Sunday, December 18, 2011

Special Souvenir Sunday

Today I have more extra-special souvenir items from Disneyland, courtesy of reader Steve Stuart. If you missed his signed Walt Disney Studios commissary menu, check it out HERE!

This time I'd like to feature two rare items of Steve's from "Holidayland", Disneyland's 9-acre picnic area located in a field to the west of the park. Folks could play baseball, pitch horseshoes, and eat or watch shows inside a huge red and white striped tent. They could even buy beer!

Check out this neat brochure, customized for a Farmer's Insurance Group company picnic on June 14, 1958! Holidayland had opened just under a year earlier.

This is the really fun part - that list of activities! Wow... a gunfight between the Marshall and a villain, Roy Williams (aka "The Big Mooseketeer"), the Gonzalez Trio... how cool is that! Plus a good old fashioned tug-of-war (Home Office men vs. the South West Regional Office men). I love the graphics on this item as well.

Maybe I'm weird, but I think I love this humble name tag even more than the flier! Man, I wish I had one of these. Holidayland closed in 1961 to make room for the show buildings for Pirates of the Caribbean" and the Haunted Mansion.

And as an extra bonus, Steve included this scan of a Casa de Fritos matchbook cover, starring the Frito Kid. "Hey, Klondike! Quit eating those Fritos and send up another bag!".

MANY THANKS to Steve Stuart for sharing these amazing collectibles with us!


Nanook said...

I, too, happen to feel the same way about the name tag. On the surface it seems like one of those throw-away items, that these days makes an appearance in the form of a generic, peel-off, self-adhesive "label" announcing to the world: "Hi, My Name is______ " There's little need to save that. But here, not even three years after the park opened, Disneyland already had their own take on a simple, themed, yet very classy name tag, in fabulous 1950's pink and grey, complete with pink hanging string.

Their attention to detail seemingly knew (and knows) no bounds.

Thufer said...

Very very Disney neat-o!
Thanks to both Steve and you for sharing these.

Connie Moreno said...


Dave said...

Boy did I love Casa de Fritos when I was a kid,the ONLY place to eat in D-land as far as I was concerned.As a So-Cal ex pat I might have to quibble with it being called "authentic Mexican food" though.About as "authentic" as Taco Bell.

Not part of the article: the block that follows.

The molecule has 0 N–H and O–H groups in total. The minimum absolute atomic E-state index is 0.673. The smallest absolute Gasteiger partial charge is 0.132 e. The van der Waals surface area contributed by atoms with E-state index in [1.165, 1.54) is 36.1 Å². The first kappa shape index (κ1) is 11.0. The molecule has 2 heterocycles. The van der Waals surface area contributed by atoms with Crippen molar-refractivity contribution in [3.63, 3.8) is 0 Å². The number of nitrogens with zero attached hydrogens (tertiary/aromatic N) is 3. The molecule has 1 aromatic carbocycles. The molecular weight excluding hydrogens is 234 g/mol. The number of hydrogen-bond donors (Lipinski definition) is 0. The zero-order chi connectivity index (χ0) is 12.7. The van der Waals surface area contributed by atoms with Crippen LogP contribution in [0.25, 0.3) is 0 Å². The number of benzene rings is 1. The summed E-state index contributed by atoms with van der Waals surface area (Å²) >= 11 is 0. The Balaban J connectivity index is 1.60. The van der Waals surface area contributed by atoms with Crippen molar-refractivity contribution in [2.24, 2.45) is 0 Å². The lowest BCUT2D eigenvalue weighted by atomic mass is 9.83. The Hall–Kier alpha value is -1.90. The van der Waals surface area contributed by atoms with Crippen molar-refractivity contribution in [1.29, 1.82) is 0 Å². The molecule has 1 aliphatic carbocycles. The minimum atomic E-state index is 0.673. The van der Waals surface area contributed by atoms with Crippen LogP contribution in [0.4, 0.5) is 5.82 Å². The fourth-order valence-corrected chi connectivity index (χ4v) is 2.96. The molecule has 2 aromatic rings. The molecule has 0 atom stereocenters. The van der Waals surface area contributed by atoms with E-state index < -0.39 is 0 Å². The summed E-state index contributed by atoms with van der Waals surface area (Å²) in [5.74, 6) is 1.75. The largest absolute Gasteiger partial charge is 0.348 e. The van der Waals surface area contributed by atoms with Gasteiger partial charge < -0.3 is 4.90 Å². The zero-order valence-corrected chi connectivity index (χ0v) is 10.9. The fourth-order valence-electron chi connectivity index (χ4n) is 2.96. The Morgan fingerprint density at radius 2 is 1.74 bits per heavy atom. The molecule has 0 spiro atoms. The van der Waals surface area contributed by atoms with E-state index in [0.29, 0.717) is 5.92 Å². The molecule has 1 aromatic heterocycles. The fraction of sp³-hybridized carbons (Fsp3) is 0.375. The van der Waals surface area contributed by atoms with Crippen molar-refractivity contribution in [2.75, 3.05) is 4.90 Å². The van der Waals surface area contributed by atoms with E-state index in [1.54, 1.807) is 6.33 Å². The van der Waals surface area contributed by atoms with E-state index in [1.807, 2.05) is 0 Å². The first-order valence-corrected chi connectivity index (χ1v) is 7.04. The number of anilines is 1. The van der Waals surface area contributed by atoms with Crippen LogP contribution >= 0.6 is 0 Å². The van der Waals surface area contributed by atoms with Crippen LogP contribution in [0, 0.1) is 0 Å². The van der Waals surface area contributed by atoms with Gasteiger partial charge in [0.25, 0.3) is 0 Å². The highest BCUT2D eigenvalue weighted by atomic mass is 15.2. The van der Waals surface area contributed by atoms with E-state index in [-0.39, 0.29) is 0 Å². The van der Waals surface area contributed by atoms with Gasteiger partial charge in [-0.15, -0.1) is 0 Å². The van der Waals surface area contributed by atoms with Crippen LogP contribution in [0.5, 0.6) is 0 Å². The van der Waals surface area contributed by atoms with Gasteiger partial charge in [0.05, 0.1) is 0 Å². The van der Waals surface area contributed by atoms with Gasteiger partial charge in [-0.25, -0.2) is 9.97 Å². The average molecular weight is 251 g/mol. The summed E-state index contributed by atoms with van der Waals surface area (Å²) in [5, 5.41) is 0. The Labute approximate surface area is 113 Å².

The Viewliner Limited said...

Major, here is wishing you and your family a very Merry Christmas and a Happy New Year. Thanks for all the great posts. All the best, Richard.

PsySocDisney said...

Yes, thank you Steve! Both of these souvenir posts were fabulous! I too love graphics on the brochure.

TokyoMagic! said...

I love that name tag. It's amazing that nothing was written on it and that it survived all these years.

Nanook said...

The even stranger thing about the name tag is there were actually three unspoiled name tags in the file folder with all the other Disneyland paper goodies.

I wish I could say I was among them, but gotta love those people who save things without realizing their eventual value-!

Vintage Disneyland Tickets said...

I love that name tag too, but.... Is it Chip or Dale?

Major Pepperidge said...

I'm pretty sure that's Dale!

David said...

Hey, Major

I work for Goodwill in their large Ontario Warehouse Hub here in SoCal. We see a lot of (vintage) Disney related items because everything donated by folks through Los Angeles County, funnels through this location.

So this week I come across the name tags in this 2011 post. Well, let me backtrack. While trying to find information on these tags, my Google search eventually brought me here. The information was helpful -as always- when dealing with old timey wimey Disney.

Someone donated two of the tags, in perfect condition and both are copyrighted 1957. They're "stamped" (like rubber stamped) with Universal Pictures and Aragon -1 and Aragon-2. I'm assuming that Universal had some event being held at Disneyland somewhere between 57 and 61 when this location existed. I'm confused as to the meanings of Aragon (and "Universal Pictures," while the studio is also called that, it's a moniker that has gone the way of the dodo).

Anyways, thanks for the info. It was great finding something on these rare pieces of Disney history.

Major Pepperidge said...

David, those sound like some cool name tags. Are they the same as the ones in the post (with "Holidayland")? If so, they are super rare. I wonder if the "Aragon" has anything to do with the Aragon Ballroom that used to be Santa Monica (near the POP)? Of course it could have been a million other things too.

David said...

Indeed they are exact matches, with the strings and everything. Here's a link to the website were they will be (hopefully) bid upon (runs like Ebay).

This is the part I love about my job (though I kind of hate everything else about Goodwill), seeing all this vintage stuff. And Disney product's, both old and new, sell very well. But it's pieces like these name tags that really make me happy (and sort of wished I was a kid in the early days of Disneyland).

Thanks. Have a great day!!